Introduction To Unit Test in .NET Core Applications By Xunit And Moq

Let’s assume, I have written some introductory sentences about what is unit testing and why it’s important. Let’s jump into main topic directly.

For writing unit test in .NET core applications we have some libraries like MSTest, NUnit , Xunit. In this post, I will be discussing about Xunit. For getting started, open your IDE and create a solution named HelloWorldUnitTest and add 2 projects, PrimeDetector and PrimeDetectorTest

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Now, we’ll write a function first, and then write unit test by using xunit. Lets start by writing the function, Lets add a class in PrimeDetector project named PrimeDetectorModel.cs

    public class PrimeDetectorModel
    {
        public bool IsPrime(int n)
        {
            var isPrime = true;

            for (int i = 2; i < Math.Sqrt(n); i++)
            {
                if (n % i == 0) isPrime = false;
            }

            return isPrime;
        }

    }

Now we’ll write unit test for the isPrime()method. Let’s add a class named PrimeDetectorTest.cs in the PrimeDetectorTest project.

public class PrimeDetectorTest
{
 	[Fact]
        public void Test_If_It_Can_Detect_A_Prime_Number()
        {
           // Arrange
            var primeDetector = new PrimeDetectorModel();

            // Act
            var isPrime = primeDetector.IsPrime(29);

            // Assert
            Assert.Equal(isPrime, true);
        }
}

What’s happening here?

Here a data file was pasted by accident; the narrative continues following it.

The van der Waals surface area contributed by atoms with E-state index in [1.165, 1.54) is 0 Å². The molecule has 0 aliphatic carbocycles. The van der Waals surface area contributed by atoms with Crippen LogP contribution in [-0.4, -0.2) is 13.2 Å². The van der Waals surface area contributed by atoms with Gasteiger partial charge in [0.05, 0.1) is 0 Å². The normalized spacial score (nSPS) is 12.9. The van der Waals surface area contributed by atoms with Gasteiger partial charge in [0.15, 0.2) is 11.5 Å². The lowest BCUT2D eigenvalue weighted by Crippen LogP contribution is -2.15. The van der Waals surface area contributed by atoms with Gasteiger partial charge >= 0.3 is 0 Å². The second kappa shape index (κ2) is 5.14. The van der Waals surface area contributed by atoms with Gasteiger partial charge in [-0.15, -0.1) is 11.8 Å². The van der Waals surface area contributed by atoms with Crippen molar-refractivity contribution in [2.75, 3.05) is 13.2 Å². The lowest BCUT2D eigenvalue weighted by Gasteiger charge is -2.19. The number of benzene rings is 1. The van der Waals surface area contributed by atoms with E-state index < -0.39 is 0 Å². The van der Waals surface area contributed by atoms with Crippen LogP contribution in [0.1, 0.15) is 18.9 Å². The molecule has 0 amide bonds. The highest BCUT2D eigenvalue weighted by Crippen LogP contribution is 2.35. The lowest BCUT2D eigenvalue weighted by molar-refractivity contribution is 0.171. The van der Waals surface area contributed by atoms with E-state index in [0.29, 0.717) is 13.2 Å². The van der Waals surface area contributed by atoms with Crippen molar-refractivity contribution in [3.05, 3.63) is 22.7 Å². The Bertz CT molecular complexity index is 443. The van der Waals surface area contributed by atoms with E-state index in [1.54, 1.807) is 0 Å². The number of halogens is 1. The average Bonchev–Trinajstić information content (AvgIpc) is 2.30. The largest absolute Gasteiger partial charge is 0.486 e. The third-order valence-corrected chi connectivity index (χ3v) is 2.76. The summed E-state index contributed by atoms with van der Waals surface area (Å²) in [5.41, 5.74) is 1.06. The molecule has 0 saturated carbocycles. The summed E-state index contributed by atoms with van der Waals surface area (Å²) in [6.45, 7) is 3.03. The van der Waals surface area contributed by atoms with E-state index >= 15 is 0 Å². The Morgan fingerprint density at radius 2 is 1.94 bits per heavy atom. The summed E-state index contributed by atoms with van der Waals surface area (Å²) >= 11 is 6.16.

With the [Fact]attribute, xUnit.net test runner identifies it’s a unit test to execute. Here, we will test whether our isPrime() identify a prime number or not. Every unit test has 3 parts:

  1. Arrange: this portion will have code required to setup the test, in above example we need an instance of PrimeDetectorModel to call our isPrime() method.
  2. Act: In this portion, we’ll call the function which we want to test. Eg: here we called IsPrime() with a prime number
  3. Assert: this portion will responsible to judge whether our expectations were met or not. Eg: here, we checked value of isPrime is true or not.

How can we run this test multiple times with different input?

The above example tests whether our isPrime()method works for 29 or not. Now we want to test it for more integers, let’s say for 2, 5, 7, 19 and 23. Instead of copying and pasting the previous test function for 5 times, we can take advantage of [Theory] attribute. Our test function will now look like

	[Theory]
        [InlineData(2)]
        [InlineData(5)]
        [InlineData(19)]
        [InlineData(23)]
        public void Test_If_It_Can_Detect_Non_Prime_Numbers(int n)
        {


            // Arrange
            var primeDetector = new PrimeDetectorModel();

            // Act